Well, it is hard to fault her reasoning, even with hindsight. Did anyone listen to her? Well, given that modern active sisters from the older mainstream congregations are indeed very often well-educated women, bold in speech and even confrontational in action, it seems that she was heard. Why, then, the utter collapse in vocations among these congregations? Her words were fine and noble, inspiring; the results have been exasperatingly underwhelming, to put it diplomatically. In 1965, there were 179,954 nuns and sisters in the USA. Not quite 50 years later, there were 49,883. Sr Mary Emil Penet (1916-2001) lived long enough to see this unravelling of religious life; did she come to see her use of the word “crisis” in 1956 as being somewhat hyperbolic in hindsight? She was the founder of the Sister Formation Movement, which for a period operated under the aegis of the forerunner of the Leadership Conference of Religious Women (LCWR).
We can compare Sr Mary Emil‘s fine words and the results which followed them, with the fine words of the Council and the results which followed them. There is something of a pattern forming. In the case of Sr Mary Emil‘s sisters, we might say that for all their enhanced training and professionalized formation, they had not become “formidable fighters for Christ.” Indeed, the LCWR has pointedly esteemed theologians like Barbara Marx Hubbard, whose advocacy of ”Conscious Evolution” leads, in the words of Cardinal Müller in 2014, ”almost necessarily to fundamental errors regarding the omnipotence of God, the Incarnation of Christ, the reality of Original Sin, the necessity of salvation and the definitive nature of the salvific action of Christ in the Paschal Mystery.”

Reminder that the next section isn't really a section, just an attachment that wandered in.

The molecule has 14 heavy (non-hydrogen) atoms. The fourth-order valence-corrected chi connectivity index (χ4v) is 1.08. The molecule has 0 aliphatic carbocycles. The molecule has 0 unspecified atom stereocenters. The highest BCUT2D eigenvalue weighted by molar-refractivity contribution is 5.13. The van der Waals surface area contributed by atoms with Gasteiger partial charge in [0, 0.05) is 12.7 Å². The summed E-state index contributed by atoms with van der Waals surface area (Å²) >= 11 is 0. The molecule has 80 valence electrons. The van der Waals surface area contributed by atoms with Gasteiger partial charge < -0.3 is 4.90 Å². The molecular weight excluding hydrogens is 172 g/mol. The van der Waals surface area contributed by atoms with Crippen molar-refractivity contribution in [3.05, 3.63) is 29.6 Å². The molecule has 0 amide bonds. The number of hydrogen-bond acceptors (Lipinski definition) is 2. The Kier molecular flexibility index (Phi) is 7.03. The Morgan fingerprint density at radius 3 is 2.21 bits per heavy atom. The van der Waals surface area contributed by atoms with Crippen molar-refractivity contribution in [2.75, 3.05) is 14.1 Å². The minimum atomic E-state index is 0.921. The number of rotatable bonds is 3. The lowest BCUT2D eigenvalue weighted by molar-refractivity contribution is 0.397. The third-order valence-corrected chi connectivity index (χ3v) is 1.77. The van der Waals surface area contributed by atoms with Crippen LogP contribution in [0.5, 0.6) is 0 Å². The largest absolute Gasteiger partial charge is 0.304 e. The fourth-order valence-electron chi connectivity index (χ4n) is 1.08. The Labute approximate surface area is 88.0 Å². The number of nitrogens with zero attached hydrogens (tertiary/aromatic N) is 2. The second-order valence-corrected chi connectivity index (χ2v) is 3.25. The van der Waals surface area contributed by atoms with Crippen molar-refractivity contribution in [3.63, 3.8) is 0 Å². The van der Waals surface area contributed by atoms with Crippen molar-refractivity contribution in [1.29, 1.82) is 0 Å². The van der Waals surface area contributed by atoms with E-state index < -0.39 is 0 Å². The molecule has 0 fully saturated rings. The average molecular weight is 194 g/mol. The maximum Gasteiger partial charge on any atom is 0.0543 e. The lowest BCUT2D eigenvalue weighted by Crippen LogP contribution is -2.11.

How on earth did we get from the crisis of Sr Mary Emil to the catastrophe of Barbara Marx Hubbard? How on earth did we get from the solemn decrees of Vatican II to the collapse in Catholic life and activity that the Council was called to nip in the bud?
Well, a few months later, in the October 1956 edition of The Catholic Mind, there was an article that was perhaps an unwitting follow up to Sr Mary Emil IHM‘s article the previous April. Or perhaps not? I will attach it here for you to read at your leisure; it is not long. Sr Mary Alexander SMSM records the reaction of her young pupils to seeing the newly-reformed habit of her congregation introduced in 1956 (nb well before the Council):
How to tell them that Sister would no longer be wearing her cupcake headgear but would appear in a new, stream-lined canonically approved 1956 model? (p.560)
Sister lamented that many Americans misunderstood the changes “advocated by the Pope” as a desire to make habits more attractive:
But it is a moot question as to what is attractive! And there was ample proof of this in the community‘s impromptu style-shows staged before the Regional Chapter met in Rome. (ibid.)
Sisters on the catwalk. In 1955. The reformed habit decided upon, as she describes it, sounds quite noble. Oh, that it was so short-lived! But her conclusion struck me as the zinger in her piece. You can unpack it for yourselves. She is writing about a Marist Sister in San Francisco, in charge of the altar boys:
When she appeared in the New Look, the youngsters stared at first, but one summed it all up, in a long, slow whistle—“Gee, S‘ter, you look good!” (p.562)
Out of the mouths of altar boys and sisters…